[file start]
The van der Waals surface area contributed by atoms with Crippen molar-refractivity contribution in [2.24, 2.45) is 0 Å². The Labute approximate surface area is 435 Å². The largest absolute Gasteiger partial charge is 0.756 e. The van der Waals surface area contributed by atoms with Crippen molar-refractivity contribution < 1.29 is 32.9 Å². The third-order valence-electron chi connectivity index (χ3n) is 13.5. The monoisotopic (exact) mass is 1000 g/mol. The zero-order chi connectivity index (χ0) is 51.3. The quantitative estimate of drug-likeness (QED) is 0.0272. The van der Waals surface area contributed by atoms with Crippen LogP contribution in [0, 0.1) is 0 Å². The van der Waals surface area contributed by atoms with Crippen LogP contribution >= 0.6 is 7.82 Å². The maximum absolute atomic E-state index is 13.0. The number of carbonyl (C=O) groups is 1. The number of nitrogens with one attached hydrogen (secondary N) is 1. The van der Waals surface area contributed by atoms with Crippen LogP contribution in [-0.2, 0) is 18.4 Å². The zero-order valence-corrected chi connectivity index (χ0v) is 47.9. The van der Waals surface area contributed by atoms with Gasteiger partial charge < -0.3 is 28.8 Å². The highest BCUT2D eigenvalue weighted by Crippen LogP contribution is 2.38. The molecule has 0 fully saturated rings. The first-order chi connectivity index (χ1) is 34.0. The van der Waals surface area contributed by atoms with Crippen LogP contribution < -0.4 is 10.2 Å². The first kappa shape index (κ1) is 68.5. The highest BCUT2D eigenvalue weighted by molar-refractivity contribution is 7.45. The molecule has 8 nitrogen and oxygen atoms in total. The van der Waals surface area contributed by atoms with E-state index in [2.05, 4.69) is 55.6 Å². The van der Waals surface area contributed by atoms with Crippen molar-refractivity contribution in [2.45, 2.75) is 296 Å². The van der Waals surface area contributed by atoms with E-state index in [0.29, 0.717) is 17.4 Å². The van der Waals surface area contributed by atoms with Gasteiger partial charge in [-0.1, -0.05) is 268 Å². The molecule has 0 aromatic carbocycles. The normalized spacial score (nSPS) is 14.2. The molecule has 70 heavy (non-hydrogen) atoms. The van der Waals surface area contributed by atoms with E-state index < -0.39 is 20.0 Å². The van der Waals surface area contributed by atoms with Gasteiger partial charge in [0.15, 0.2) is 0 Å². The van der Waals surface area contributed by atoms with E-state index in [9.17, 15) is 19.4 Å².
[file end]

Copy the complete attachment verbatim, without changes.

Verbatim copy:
The van der Waals surface area contributed by atoms with Crippen molar-refractivity contribution in [2.24, 2.45) is 0 Å². The Labute approximate surface area is 435 Å². The largest absolute Gasteiger partial charge is 0.756 e. The van der Waals surface area contributed by atoms with Crippen molar-refractivity contribution < 1.29 is 32.9 Å². The third-order valence-electron chi connectivity index (χ3n) is 13.5. The monoisotopic (exact) mass is 1000 g/mol. The zero-order chi connectivity index (χ0) is 51.3. The quantitative estimate of drug-likeness (QED) is 0.0272. The van der Waals surface area contributed by atoms with Crippen LogP contribution in [0, 0.1) is 0 Å². The van der Waals surface area contributed by atoms with Crippen LogP contribution >= 0.6 is 7.82 Å². The maximum absolute atomic E-state index is 13.0. The number of carbonyl (C=O) groups is 1. The number of nitrogens with one attached hydrogen (secondary N) is 1. The van der Waals surface area contributed by atoms with Crippen LogP contribution in [-0.2, 0) is 18.4 Å². The zero-order valence-corrected chi connectivity index (χ0v) is 47.9. The van der Waals surface area contributed by atoms with Gasteiger partial charge < -0.3 is 28.8 Å². The highest BCUT2D eigenvalue weighted by Crippen LogP contribution is 2.38. The molecule has 0 fully saturated rings. The first-order chi connectivity index (χ1) is 34.0. The van der Waals surface area contributed by atoms with Crippen LogP contribution < -0.4 is 10.2 Å². The first kappa shape index (κ1) is 68.5. The highest BCUT2D eigenvalue weighted by molar-refractivity contribution is 7.45. The molecule has 8 nitrogen and oxygen atoms in total. The van der Waals surface area contributed by atoms with E-state index in [2.05, 4.69) is 55.6 Å². The van der Waals surface area contributed by atoms with Crippen molar-refractivity contribution in [2.45, 2.75) is 296 Å². The van der Waals surface area contributed by atoms with E-state index in [0.29, 0.717) is 17.4 Å². The van der Waals surface area contributed by atoms with Gasteiger partial charge in [-0.1, -0.05) is 268 Å². The molecule has 0 aromatic carbocycles. The normalized spacial score (nSPS) is 14.2. The molecule has 70 heavy (non-hydrogen) atoms. The van der Waals surface area contributed by atoms with E-state index < -0.39 is 20.0 Å². The van der Waals surface area contributed by atoms with Gasteiger partial charge in [0.15, 0.2) is 0 Å². The van der Waals surface area contributed by atoms with E-state index in [9.17, 15) is 19.4 Å².